On completion of the course, the student should be able to:
describe the most common partial differential equations that appear in problems concerning e.g. heat conduction, flow, elasticity and wave propagation;
give an account of basic questions concerning the existence and uniqueness of solutions, and continuous dependence of initial and boundary data;
solve simple first order equations using the method of characteristics;
classify second order equations;
solve simple initial and boundary value problems using e.g. d'Alembert's solution formula, separation of variables, Fourier series expansion or expansion in other orthogonal systems;
describe, compute and analyse wave propagation and heat conduction in mathematical terms;
formulate maximum principles for various equations and derive consequences.
Introduction of some common partial differential equations, physical background and derivation from physical principles. First order partial differential equations: characteristics, linear, quasilinear and general nonlinear equations. Classification of second order partial differential equations in two variables. The one-dimensional wave equation, Cauchy's problem, d'Alembert's formula, the nonhomogeneous wave equation. Separation of variables, the heat and wave equations. The energy method, uniqueness. Sturm-Liouville problems and eigenfunction expansions. Elliptic equations. Dirichlet's problem, harmonic functions, the maximum principle. Poisson's formula. Green functions and integral representations. The heat kernel. Partial differential equations in higher dimensions.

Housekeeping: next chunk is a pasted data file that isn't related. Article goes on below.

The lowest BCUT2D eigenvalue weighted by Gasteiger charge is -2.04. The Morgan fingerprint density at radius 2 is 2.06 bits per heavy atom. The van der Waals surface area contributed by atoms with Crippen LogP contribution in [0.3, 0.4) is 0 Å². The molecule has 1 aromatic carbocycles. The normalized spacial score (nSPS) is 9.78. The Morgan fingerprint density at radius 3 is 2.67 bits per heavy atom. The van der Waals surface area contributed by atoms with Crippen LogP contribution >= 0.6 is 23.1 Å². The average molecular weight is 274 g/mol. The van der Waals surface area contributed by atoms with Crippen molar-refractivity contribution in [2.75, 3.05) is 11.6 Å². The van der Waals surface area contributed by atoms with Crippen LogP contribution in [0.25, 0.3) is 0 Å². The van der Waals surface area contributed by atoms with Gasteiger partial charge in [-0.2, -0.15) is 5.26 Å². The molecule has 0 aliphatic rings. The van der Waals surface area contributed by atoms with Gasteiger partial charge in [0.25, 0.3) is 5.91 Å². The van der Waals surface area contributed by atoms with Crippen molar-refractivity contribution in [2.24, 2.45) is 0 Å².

Lectures and problem solving sessions.
Written examination at the end of the course combined with assignments given during the course.
If there are special reasons for doing so, an examiner may make an exception from the method of assessment indicated and allow a student to be assessed by another method. An example of special reasons might be a certificate regarding special pedagogical support from the disability coordinator of the university.